Intratumoral heterogeneity may be responsible for chemotherapy resistance in patients with small cell lung cancer

Small cell lung cancer (SCLC) accounts for 14% of all lung cancers and is often rapidly resistant to chemotherapy, resulting in poor clinical outcomes. Treatment has changed little for decades, but a study at The University of Texas MD Anderson Cancer Center found that chemotherapy results in increased heterogeneity within the tumor, leading to the evolution of multiple resistance mechanisms.

The research team, led by Lauren Averett Byers, M.D., associate professor of Thoracic/Head & Neck Medical Oncology, published their findings today in Nature Cancer. Early results were presented at the American Association for Cancer Research Annual Meeting 2018 in Chicago.

“There have been few therapeutic advances in the past 30 years, and platinum-based chemotherapy remains the backbone of the standard of care. As a result, five-year survival is less than 7% across all stages,” Byers said. “Most patients respond well to platinum chemotherapy initially, but relapse within a few months. There are no highly effective second-line therapies when the tumor recurs.”

The team found that after treatment, SCLC tumors rapidly evolve. Before treatment, SCLC is largely homogenous, with the same type of cells found throughout the tumor. Within weeks to months of treatment, many new and different types of cells appear; this diversity within the tumor is called intratumoral heterogeneity.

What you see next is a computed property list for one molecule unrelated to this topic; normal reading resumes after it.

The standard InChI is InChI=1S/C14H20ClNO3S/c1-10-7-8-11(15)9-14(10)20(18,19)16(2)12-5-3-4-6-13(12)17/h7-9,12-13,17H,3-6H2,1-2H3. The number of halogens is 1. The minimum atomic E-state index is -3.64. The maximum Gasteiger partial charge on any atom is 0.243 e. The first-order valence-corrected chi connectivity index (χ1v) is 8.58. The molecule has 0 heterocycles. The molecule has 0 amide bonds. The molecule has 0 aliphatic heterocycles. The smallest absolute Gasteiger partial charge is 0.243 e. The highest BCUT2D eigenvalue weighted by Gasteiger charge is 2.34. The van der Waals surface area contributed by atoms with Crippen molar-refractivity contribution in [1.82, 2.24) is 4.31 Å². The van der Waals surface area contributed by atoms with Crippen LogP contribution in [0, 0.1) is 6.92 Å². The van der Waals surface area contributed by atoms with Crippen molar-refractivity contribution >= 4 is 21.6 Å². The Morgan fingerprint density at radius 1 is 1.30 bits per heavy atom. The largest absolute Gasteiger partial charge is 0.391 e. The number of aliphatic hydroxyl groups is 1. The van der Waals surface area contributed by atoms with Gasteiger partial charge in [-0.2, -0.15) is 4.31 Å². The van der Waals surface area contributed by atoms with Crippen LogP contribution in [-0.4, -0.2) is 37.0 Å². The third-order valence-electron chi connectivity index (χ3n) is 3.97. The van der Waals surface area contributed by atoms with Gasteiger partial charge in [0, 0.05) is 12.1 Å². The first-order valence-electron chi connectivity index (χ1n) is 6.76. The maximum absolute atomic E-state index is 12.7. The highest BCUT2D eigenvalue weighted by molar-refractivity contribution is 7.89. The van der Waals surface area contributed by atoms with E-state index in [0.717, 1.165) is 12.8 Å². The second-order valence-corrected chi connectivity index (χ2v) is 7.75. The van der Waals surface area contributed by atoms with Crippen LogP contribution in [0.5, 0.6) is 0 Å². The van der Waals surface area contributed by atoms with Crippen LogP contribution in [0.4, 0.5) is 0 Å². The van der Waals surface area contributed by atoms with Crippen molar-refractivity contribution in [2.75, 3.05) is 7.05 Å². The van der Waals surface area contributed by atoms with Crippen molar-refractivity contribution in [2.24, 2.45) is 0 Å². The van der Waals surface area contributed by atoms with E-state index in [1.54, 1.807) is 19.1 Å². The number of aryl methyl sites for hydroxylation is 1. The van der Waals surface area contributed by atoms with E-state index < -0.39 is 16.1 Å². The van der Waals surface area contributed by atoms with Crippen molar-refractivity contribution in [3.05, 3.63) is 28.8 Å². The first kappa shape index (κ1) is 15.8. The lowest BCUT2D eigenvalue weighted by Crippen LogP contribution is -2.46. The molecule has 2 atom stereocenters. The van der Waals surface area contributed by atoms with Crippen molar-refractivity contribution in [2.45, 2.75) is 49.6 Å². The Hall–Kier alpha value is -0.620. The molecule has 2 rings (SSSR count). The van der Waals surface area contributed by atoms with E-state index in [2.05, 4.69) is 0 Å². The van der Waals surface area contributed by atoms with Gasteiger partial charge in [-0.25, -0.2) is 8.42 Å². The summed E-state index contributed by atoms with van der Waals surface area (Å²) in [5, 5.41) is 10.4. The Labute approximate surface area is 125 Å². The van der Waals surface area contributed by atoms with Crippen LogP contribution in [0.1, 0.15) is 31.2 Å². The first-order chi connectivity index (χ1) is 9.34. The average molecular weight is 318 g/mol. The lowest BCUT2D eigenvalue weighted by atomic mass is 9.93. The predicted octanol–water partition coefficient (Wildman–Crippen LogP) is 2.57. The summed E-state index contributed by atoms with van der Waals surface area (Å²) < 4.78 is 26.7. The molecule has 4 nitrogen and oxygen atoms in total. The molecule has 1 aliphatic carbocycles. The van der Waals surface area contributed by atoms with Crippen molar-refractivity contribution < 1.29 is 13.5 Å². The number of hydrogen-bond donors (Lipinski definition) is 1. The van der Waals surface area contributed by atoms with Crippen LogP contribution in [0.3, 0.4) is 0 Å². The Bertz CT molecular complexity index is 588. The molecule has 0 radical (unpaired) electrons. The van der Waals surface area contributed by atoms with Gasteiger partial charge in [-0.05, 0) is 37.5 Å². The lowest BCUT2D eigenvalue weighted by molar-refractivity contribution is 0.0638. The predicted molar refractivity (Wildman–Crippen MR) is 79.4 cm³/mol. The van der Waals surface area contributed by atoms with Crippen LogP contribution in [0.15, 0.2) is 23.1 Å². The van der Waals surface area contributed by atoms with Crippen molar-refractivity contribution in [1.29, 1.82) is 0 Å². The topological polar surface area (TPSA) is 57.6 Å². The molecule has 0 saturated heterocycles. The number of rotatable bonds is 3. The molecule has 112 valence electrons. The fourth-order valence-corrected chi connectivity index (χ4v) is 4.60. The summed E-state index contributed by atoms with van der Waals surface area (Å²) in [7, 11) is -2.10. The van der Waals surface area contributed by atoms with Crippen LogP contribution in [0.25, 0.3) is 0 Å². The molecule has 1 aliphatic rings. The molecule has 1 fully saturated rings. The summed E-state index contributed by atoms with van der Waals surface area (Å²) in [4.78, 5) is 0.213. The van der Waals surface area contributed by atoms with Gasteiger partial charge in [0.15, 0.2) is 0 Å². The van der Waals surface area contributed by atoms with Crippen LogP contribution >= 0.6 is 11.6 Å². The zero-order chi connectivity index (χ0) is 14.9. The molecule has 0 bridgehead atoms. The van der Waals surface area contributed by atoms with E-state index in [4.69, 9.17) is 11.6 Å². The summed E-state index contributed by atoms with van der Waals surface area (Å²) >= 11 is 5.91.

“Because you end up with a cancer that has multiple resistance mechanisms turned on at the same time in different cells, the cancer becomes much harder to treat,” Byers said. “Some cells might be resistant through one mechanism or pathway, and other cells might be resistant through a different one. Treatment targeting one type of resistance will only kill a subset of cancer cells.”

A novel method

One challenge in studying why and how SCLC chemoresistance occurs is due to the fact that biopsy or surgery isn’t required to confirm cancer recurrence for most patients. This leaves investigators with few SCLC samples with which to conduct genomic and biomarker analyses of drug-resistant tumors.

To overcome the lack of recurrent SCLC samples, the team developed novel disease models by isolating circulating tumor cells (CTCs) from a simple blood draw. The cells, placed under the mouse’s skin, develop tumors representative of the patient from whom they were derived. These SCLC models, called circulating tumor cell-derived xenografts (CDX), are unique to each patient and provide an opportunity to assess treatment response to therapy, as well as changes that may occur after therapy.

The investigators performed single-cell RNA sequencing on 14 CDX models to identify gene expression differences between individual cells from chemotherapy-sensitive CDX tumors compared to those that remain resistant. They also performed single-cell sequencing directly on circulating tumor cells retrieved from one patient before treatment, during treatment and after relapse.

“To our knowledge, this is the first time in solid tumors that this type of approach has been applied directly to patient blood samples with RNA sequencing analysis of individual circulating tumor cells,” Byers said. “We looked at the tumor model grown from the same patient at the single-cell level before and after treatment, and we saw the same cell diversity in the circulating tumor cells from the patient.”

Clinical implications and future research

Byers’ lab is beginning to study what causes SCLC to evolve and develop intratumoral heterogeneity to see if the evolution can be stopped or prevented. Clinically, they hope to investigate aggressive early treatment approaches that bring new drugs to patients in the maintenance phase of treatment, before their cancer comes back. Currently, most clinical trials for SCLC enroll patients after their tumor recurs and has become chemoresistant.

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